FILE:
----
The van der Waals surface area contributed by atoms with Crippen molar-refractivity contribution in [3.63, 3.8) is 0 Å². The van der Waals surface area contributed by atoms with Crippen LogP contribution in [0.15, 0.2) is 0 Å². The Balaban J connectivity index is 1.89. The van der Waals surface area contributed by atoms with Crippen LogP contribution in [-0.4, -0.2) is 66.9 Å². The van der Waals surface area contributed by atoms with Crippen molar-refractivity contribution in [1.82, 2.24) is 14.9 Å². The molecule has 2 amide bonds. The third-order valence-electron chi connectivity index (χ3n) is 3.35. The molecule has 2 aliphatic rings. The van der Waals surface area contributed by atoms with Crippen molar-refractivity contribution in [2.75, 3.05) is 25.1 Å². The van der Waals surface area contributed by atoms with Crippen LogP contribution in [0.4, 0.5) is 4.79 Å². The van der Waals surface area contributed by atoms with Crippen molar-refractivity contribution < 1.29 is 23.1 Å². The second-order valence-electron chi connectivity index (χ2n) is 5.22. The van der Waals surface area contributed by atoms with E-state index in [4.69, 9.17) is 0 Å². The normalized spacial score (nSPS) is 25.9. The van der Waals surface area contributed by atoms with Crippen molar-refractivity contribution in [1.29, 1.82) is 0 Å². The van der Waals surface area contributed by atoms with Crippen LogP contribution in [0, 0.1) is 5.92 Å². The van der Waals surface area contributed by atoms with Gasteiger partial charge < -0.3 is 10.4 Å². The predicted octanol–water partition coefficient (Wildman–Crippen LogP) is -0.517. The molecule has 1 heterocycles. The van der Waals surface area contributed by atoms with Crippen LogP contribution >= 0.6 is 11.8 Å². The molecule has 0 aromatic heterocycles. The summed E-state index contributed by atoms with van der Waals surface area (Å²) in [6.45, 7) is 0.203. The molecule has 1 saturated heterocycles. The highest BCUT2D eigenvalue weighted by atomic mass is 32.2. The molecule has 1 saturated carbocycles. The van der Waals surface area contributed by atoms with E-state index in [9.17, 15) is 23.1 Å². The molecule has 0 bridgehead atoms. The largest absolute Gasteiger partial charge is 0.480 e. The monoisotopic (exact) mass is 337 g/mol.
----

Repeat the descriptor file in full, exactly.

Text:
The van der Waals surface area contributed by atoms with Crippen molar-refractivity contribution in [3.63, 3.8) is 0 Å². The van der Waals surface area contributed by atoms with Crippen LogP contribution in [0.15, 0.2) is 0 Å². The Balaban J connectivity index is 1.89. The van der Waals surface area contributed by atoms with Crippen LogP contribution in [-0.4, -0.2) is 66.9 Å². The van der Waals surface area contributed by atoms with Crippen molar-refractivity contribution in [1.82, 2.24) is 14.9 Å². The molecule has 2 amide bonds. The third-order valence-electron chi connectivity index (χ3n) is 3.35. The molecule has 2 aliphatic rings. The van der Waals surface area contributed by atoms with Crippen molar-refractivity contribution in [2.75, 3.05) is 25.1 Å². The van der Waals surface area contributed by atoms with Crippen LogP contribution in [0.4, 0.5) is 4.79 Å². The van der Waals surface area contributed by atoms with Crippen molar-refractivity contribution < 1.29 is 23.1 Å². The second-order valence-electron chi connectivity index (χ2n) is 5.22. The van der Waals surface area contributed by atoms with E-state index in [4.69, 9.17) is 0 Å². The normalized spacial score (nSPS) is 25.9. The van der Waals surface area contributed by atoms with Crippen molar-refractivity contribution in [1.29, 1.82) is 0 Å². The van der Waals surface area contributed by atoms with Crippen LogP contribution in [0, 0.1) is 5.92 Å². The van der Waals surface area contributed by atoms with Gasteiger partial charge < -0.3 is 10.4 Å². The predicted octanol–water partition coefficient (Wildman–Crippen LogP) is -0.517. The molecule has 1 heterocycles. The van der Waals surface area contributed by atoms with Crippen LogP contribution >= 0.6 is 11.8 Å². The molecule has 0 aromatic heterocycles. The summed E-state index contributed by atoms with van der Waals surface area (Å²) in [6.45, 7) is 0.203. The molecule has 1 saturated heterocycles. The highest BCUT2D eigenvalue weighted by atomic mass is 32.2. The molecule has 1 saturated carbocycles. The van der Waals surface area contributed by atoms with E-state index in [9.17, 15) is 23.1 Å². The molecule has 0 bridgehead atoms. The largest absolute Gasteiger partial charge is 0.480 e. The monoisotopic (exact) mass is 337 g/mol.